by Staff Writers
Granada, Spain (SPX) Jun 06, 2011
A study conducted at the University of Granada has proved that children eat up to 80 percent more vegetables when they are allowed to choose. Researchers have also found that the bitterness of calcium -which is noticeably present in vegetables such as spinachs, collard greens cabbage, onions, chard or broccoli- can be a factor negatively influencing children's consumption of vegetables
A gesture as simple as allowing children to freely choose the vegetables they want to eat helps to increase the consumption of these foods in children, as University of Granada has found.
Moreover, his work suggests that the bitter taste of calcium, present in vegetables such as spinach, collard greens, cabbage, onions, chard or broccoli, can be a factor negatively influencing children's consumption of vegetables.
To carry out this experimental study, the authors analyzed the main factors determining vegetable consumption in children under 6 years by evaluating the effectiveness of a strategy called "Provision of choice". In this strategy children were allowed to choose the vegetables they wanted to take in each meal.
Provision of choice
They further noted that children who were allowed to choose ingested 20 grams more, representing an average of 40 grams per day between lunch and dinner. Given that the ration of vegetables served was 150 grams, "it is a very important quantity", the authors of the paper state.
The main autor of this pioneer research in Spain is Paloma Rohlfs Dominguez, at the Institute for Neuroscience of the University of Granada; the paper was conducted by professor Jaime Vila Castelar, at the department of Personality, Evaluation and Psychological Treatment.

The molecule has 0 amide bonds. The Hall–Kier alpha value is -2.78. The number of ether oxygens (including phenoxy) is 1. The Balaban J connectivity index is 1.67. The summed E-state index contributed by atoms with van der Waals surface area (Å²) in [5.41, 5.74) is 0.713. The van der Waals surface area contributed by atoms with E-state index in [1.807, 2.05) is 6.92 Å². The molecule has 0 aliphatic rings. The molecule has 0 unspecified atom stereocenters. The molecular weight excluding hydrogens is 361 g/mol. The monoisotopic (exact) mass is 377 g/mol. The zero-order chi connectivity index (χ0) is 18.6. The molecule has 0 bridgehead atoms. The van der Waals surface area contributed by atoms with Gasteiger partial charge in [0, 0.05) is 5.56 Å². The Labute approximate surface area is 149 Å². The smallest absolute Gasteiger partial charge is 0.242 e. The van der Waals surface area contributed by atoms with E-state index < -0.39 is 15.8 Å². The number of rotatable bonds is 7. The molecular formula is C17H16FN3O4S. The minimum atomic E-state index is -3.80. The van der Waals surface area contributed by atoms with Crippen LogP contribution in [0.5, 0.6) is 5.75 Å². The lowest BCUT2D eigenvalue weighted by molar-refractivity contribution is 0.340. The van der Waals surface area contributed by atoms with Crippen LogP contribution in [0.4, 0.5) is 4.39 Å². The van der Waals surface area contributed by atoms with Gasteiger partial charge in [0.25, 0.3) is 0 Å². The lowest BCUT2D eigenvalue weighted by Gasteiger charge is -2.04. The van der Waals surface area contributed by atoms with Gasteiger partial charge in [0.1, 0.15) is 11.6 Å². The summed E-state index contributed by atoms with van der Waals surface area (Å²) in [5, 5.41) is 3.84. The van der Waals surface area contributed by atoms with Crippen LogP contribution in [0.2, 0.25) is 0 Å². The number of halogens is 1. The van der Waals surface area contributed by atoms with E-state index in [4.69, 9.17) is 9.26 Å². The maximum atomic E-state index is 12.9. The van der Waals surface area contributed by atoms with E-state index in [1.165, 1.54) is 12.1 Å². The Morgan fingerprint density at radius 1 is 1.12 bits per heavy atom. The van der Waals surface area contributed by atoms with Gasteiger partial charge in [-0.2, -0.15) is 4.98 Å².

Other researchers from the University of Granada, and of the University of Wageningen, Netherlands also participated in this research study.
This work also revealed that children's sensitivity to the bitterness of glucosinolate -present in vegetables- caused by the chemical component 6-n-propylthiouracil (PROP), may be one of the reasons why many children reject vegetables. Similarly, the bitter taste of calcium also affects negatively.
Comment on this article via your Facebook, Yahoo, AOL, Hotmail login.
Farmer networks hold key to agricultural innovation in developing countries
Stanford CA (SPX) Jun 06, 2011
New technologies can improve agricultural sustainability in developing countries, but only with the engagement of local farmers and the social and economic networks they depend on, say Stanford University researchers. Their findings are published in the May 23 online edition of the Proceedings of the National Academy of Sciences (PNAS). "Most people tend to think that technology informatio ... read more
|The content herein, unless otherwise known to be public domain, are Copyright 1995-2011 - Space Media Network. AFP and UPI Wire Stories are copyright Agence France-Presse and United Press International. ESA Portal Reports are copyright European Space Agency. All NASA sourced material is public domain. Additional copyrights may apply in whole or part to other bona fide parties. Advertising does not imply endorsement,agreement or approval of any opinions, statements or information provided by Space Media Network on any Web page published or hosted by Space Media Network. Privacy Statement|